About 510 BC, hostilities arose between Croton and nearby Sybaris when Telys, a Sybarite tyrant, banished the 500 wealthiest citizens of Sybaris after seizing their property. When the displaced Sybarites sought refuge at Croton and Telys demanded their return, an opportunity for the Crotoniates to destroy a powerful neighbor presented itself.[5] In an account that appeared five hundred years after the event, Diodorus Siculus wrote that the philosopher Pythagoras, who spent much of his life at Croton, urged the Croton assembly to protect the banished citizens of Sybaris. When the decision to do so was made, the dispute between the two cities was aggravated, each took up arms, and Milo led the charge against Sybaris.[3][6]

According to Diodorus (XII, 9):

"One hundred thousand men of Croton were stationed with three hundred thousand Sybarite troops ranged against them. Milo the athlete led them and through his tremendous physical strength first turned the troops lined up against him."

Diodorus indicates Milo led the charge against the Sybarites wearing his Olympic crowns, draped in a lionskin and brandishing a club in a manner similar to the mythic hero Heracles (see adjacent image).[1][2][3]

Personal life

According to Pausanias he was the son of Diotimus.[7] Ancient commentators mention an association between Milo and the philosopher Pythagoras, who lived at or near Croton for many years.[2] Commentators may have confused the philosopher with an athletic trainer, Pythagoras of Samos, but it is also possible the trainer and the philosopher were the same person.[8]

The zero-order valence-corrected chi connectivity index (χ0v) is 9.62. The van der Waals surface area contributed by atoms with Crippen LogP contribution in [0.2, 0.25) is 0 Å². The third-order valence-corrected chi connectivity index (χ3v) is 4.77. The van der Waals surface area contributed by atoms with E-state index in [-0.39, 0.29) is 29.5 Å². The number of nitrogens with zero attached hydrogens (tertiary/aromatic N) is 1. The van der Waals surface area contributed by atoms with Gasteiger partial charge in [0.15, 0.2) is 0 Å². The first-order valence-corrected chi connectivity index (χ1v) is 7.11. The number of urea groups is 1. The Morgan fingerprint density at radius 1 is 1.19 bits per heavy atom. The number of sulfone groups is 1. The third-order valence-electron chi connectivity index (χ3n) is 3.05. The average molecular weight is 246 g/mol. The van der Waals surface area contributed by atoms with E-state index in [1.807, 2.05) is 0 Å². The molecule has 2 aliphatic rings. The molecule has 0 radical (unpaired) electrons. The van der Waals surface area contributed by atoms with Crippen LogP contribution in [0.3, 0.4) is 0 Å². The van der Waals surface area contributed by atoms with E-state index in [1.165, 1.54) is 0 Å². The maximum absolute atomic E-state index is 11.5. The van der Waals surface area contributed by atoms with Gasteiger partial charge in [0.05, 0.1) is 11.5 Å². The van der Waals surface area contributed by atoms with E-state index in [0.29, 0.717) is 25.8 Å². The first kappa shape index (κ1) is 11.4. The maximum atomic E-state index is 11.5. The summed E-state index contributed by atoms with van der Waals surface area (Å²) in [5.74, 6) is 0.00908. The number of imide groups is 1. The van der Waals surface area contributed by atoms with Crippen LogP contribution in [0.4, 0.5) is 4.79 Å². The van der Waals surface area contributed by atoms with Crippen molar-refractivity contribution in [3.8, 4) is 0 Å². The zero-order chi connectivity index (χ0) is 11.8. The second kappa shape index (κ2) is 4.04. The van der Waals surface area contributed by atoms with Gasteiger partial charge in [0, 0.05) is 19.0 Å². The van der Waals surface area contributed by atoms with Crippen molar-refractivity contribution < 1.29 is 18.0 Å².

It was said Milo saved Pythagoras's life when a pillar collapsed in a banquet hall and he supported the roof until Pythagoras could reach safety.[2] He may have married Myia, a Pythagorean herself or possibly Pythagoras' daughter.[2][3] Diogenes Laërtius (VIII, 39) says Pythagoras died in a fire in Milo's house,[2] but Dicaearchus (as cited by Diogenes Laërtius, VIII, 40) says Pythagoras died in the temple of the Muses at Metapontum of self-imposed starvation. Porphyry (Vita Pythagorae, 55) says Milo's house at Croton was burned and the Pythagoreans within stoned.[9]

Herodotus (III, 137-38), who lived some years after Milo's death, says the wrestler accepted a large sum of money from the distinguished physician Democedes for the privilege of marrying Milo's daughter. If Herodotus is indeed correct, then Milo was probably not a member of Croton's nobility for such an arrangement with a wage-earning physician would have been beneath the dignity of a Greek noble.[2] Democedes was a native of Croton and enjoyed a successful career as a physician at Croton, Aegina, Athens, and Samos. He was captured by Darius in the defeat of the Samian tyrant Polycrates and taken to the Persian capital of Susa as a slave. There, he carefully tended both the king and queen and was eventually permitted to revisit Croton, but under guard. He escaped his Persian guards and made his way to Croton, where he married Milo's daughter. The physician sent a message regarding his marriage to Darius, who was an admirer of the wrestler and can only have learned of him through Democedes during his slavery at Susa.[10]